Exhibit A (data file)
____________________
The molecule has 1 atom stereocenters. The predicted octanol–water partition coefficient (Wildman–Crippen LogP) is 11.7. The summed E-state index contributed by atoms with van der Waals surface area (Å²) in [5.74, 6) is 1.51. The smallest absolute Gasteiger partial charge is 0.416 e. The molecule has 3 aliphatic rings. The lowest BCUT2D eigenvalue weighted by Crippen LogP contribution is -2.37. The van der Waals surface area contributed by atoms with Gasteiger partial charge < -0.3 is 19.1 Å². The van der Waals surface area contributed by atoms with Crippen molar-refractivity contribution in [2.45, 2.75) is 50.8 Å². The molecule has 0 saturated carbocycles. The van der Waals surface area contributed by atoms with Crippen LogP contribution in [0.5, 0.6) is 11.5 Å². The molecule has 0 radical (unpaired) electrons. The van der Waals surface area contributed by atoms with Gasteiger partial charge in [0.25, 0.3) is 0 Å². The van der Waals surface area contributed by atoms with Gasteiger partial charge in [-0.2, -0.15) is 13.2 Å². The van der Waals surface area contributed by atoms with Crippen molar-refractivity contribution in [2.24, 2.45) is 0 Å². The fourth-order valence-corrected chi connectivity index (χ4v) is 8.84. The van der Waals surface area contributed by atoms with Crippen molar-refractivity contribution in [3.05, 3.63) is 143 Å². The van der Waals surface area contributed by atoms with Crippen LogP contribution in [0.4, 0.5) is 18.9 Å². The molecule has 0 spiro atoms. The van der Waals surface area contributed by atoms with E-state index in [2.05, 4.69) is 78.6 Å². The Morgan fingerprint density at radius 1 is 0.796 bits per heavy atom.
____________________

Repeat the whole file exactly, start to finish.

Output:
The molecule has 1 atom stereocenters. The predicted octanol–water partition coefficient (Wildman–Crippen LogP) is 11.7. The summed E-state index contributed by atoms with van der Waals surface area (Å²) in [5.74, 6) is 1.51. The smallest absolute Gasteiger partial charge is 0.416 e. The molecule has 3 aliphatic rings. The lowest BCUT2D eigenvalue weighted by Crippen LogP contribution is -2.37. The van der Waals surface area contributed by atoms with Gasteiger partial charge < -0.3 is 19.1 Å². The van der Waals surface area contributed by atoms with Crippen molar-refractivity contribution in [2.45, 2.75) is 50.8 Å². The molecule has 0 saturated carbocycles. The van der Waals surface area contributed by atoms with Crippen LogP contribution in [0.5, 0.6) is 11.5 Å². The molecule has 0 radical (unpaired) electrons. The van der Waals surface area contributed by atoms with Gasteiger partial charge in [0.25, 0.3) is 0 Å². The van der Waals surface area contributed by atoms with Gasteiger partial charge in [-0.2, -0.15) is 13.2 Å². The van der Waals surface area contributed by atoms with Crippen molar-refractivity contribution in [2.24, 2.45) is 0 Å². The fourth-order valence-corrected chi connectivity index (χ4v) is 8.84. The van der Waals surface area contributed by atoms with Crippen molar-refractivity contribution in [3.05, 3.63) is 143 Å². The van der Waals surface area contributed by atoms with Crippen LogP contribution in [0.4, 0.5) is 18.9 Å². The molecule has 0 spiro atoms. The van der Waals surface area contributed by atoms with E-state index in [2.05, 4.69) is 78.6 Å². The Morgan fingerprint density at radius 1 is 0.796 bits per heavy atom.